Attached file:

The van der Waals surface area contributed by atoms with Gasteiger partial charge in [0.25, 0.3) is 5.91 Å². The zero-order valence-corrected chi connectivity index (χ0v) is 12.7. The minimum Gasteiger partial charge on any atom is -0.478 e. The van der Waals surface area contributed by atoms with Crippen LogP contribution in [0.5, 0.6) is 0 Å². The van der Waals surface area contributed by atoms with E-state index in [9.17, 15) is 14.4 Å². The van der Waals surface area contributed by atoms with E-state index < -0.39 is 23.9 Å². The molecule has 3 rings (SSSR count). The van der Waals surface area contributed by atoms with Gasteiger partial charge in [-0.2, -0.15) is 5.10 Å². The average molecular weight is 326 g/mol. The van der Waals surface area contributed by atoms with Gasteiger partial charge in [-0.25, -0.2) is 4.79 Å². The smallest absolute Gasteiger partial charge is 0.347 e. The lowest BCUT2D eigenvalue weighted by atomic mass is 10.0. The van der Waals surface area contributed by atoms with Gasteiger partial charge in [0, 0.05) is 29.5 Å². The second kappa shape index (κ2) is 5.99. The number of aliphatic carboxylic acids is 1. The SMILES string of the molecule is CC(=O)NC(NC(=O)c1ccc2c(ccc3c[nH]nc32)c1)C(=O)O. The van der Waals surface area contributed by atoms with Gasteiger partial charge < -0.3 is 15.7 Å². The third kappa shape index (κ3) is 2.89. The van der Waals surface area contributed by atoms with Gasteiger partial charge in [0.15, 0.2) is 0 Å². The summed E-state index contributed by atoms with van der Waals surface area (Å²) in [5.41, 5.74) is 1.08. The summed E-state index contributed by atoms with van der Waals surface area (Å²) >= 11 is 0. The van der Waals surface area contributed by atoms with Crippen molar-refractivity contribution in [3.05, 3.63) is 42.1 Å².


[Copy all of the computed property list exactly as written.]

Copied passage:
The van der Waals surface area contributed by atoms with Gasteiger partial charge in [0.25, 0.3) is 5.91 Å². The zero-order valence-corrected chi connectivity index (χ0v) is 12.7. The minimum Gasteiger partial charge on any atom is -0.478 e. The van der Waals surface area contributed by atoms with Crippen LogP contribution in [0.5, 0.6) is 0 Å². The van der Waals surface area contributed by atoms with E-state index in [9.17, 15) is 14.4 Å². The van der Waals surface area contributed by atoms with E-state index < -0.39 is 23.9 Å². The molecule has 3 rings (SSSR count). The van der Waals surface area contributed by atoms with Gasteiger partial charge in [-0.2, -0.15) is 5.10 Å². The average molecular weight is 326 g/mol. The van der Waals surface area contributed by atoms with Gasteiger partial charge in [-0.25, -0.2) is 4.79 Å². The smallest absolute Gasteiger partial charge is 0.347 e. The lowest BCUT2D eigenvalue weighted by atomic mass is 10.0. The van der Waals surface area contributed by atoms with Gasteiger partial charge in [0, 0.05) is 29.5 Å². The second kappa shape index (κ2) is 5.99. The number of aliphatic carboxylic acids is 1. The SMILES string of the molecule is CC(=O)NC(NC(=O)c1ccc2c(ccc3c[nH]nc32)c1)C(=O)O. The van der Waals surface area contributed by atoms with Gasteiger partial charge < -0.3 is 15.7 Å². The third kappa shape index (κ3) is 2.89. The van der Waals surface area contributed by atoms with Gasteiger partial charge in [0.15, 0.2) is 0 Å². The summed E-state index contributed by atoms with van der Waals surface area (Å²) in [5.41, 5.74) is 1.08. The summed E-state index contributed by atoms with van der Waals surface area (Å²) >= 11 is 0. The van der Waals surface area contributed by atoms with Crippen molar-refractivity contribution in [3.05, 3.63) is 42.1 Å².